New streetcars could help LIC tech and innovation sector

By Bill Parry

A proposed streetcar system along the East River, connecting western Queens with Brooklyn, would be a tremendous asset to the growth of the tech and innovation sector in Long Island City, according to two key figures in the industry.

Jukay Hsu, founder of the non-profit Coalition for Queens, and Ben Guttman, the co-founder of Digital Natives, agree that the Brooklyn Queens Connector could be a real game changer.

“When the subways were built, it was all about bringing workers into Manhattan,” Hsu said. “But things have changed. The BQX would be transformative. It would increase the flow of ideas and spur the growth of tech in Long Island City, especially when Cornell Tech opens on Roosevelt Island.”

Coalition for Queens fosters the tech ecosystem to increase economic opportunity. Its free Access Code program trains people of low-income backgrounds how to code software. raising annual salaries from the neighborhood average of $26,000 to $73,000.

“We provide the training to many people from public housing and community colleges,” Hsu said. “The streetcars would help them get to where the start-up companies are along the waterfront of Queens and Brooklyn.”

Digital Natives was one of those startups when it moved to Long Island City in 2012, taking a “funky space” in a Plaxall warehouse. Guttman says his digital marketing agency found LIC to be a great place to live and work. Other companies followed, taking re-purposed office space in old warehouses along the East River, helping to make tech the city’s No. 2 industry.

“There are pockets along the East River with innovative and interesting companies and I think having better connectivity will help tech grow,” Guttman said. “ The streetcars will provide better access to these population pockets for employees and potential employees.”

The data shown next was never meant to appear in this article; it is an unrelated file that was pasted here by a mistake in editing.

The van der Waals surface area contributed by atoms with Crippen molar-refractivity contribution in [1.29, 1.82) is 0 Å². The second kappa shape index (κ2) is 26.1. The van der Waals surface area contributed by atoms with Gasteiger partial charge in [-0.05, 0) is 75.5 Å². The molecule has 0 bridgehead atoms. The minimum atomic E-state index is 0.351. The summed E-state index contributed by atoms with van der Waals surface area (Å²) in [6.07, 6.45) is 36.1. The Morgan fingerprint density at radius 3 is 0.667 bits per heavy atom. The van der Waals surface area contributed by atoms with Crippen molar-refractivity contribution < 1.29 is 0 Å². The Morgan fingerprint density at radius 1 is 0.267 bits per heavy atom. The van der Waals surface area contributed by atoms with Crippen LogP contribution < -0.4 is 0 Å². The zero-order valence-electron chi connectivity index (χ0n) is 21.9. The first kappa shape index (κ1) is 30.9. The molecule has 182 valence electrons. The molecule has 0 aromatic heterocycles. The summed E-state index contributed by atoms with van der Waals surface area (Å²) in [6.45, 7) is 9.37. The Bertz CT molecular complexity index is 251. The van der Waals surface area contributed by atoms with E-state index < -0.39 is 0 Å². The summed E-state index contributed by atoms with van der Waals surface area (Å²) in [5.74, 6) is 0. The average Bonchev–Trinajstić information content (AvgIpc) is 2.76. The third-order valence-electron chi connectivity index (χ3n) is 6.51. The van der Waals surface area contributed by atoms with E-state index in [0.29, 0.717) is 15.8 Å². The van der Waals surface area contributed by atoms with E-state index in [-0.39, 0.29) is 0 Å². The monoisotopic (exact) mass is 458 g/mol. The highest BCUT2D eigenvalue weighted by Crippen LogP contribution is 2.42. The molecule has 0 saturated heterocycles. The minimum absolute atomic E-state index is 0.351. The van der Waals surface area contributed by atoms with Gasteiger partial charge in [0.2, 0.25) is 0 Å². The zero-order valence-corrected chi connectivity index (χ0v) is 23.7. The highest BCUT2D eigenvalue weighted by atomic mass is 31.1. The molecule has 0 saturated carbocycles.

Hsu loved the streetcar idea so much he became a member of the non-profit Friends of the Brooklyn and Queens Connector, which commissioned the study for the $2.5 billion project backed by Mayor Bill de Blasio last week. During his State of the City Address Feb. 4 , de Blasio said the state-of-the-art BQX could “generate over $25 billion of economic impact for our city over 30 years” and it would be paid for with a revenue stream taken from the expected rise in property values along the corridor that is “seeing explosive growth on the waterfront.”

The BQX would come off the Pulaski Bridge and travel up 11th Street through Queensboro Plaza and shift to 21st Street before finishing at the Astoria Houses. City Councilman Jimmy Van Bramer (D-Sunnyside) called it a “forward thinking plan.”

Elizabeth Lusskin, president of the Long Island City Partnership, called it visionary. “There is no question that improved north-south transportation along the waterfront both within Queens and between Queens and Brooklyn is very much needed for the economic and cultural vitality of Long Island City, its residents and businesses,” she said.

Councilman Costa Constantinides (D-Astoria) called the proposal compelling. “A dedicated public transit line that connects communities faster and more directly than the current transit options could benefit our residents and small businesses,” he said.

State Assemblywoman Aravella Simotas (D-Astoria) took a more cautious approach to the BQX.

“This is a bold idea with a lot of promise, but we all know that the devil is always in the details,” Simotas said. “I look forward to learning more about the specifics and sharing that information with Astoria residents, including impacts on the community from the build-out, the costs of financing and exactly how this new streetcar system will be integrated into our commercial and residential neighborhoods.”

Reach reporter Bill Parry by e-mail at bparry@cnglocal.com or by phone at (718) 260–4538.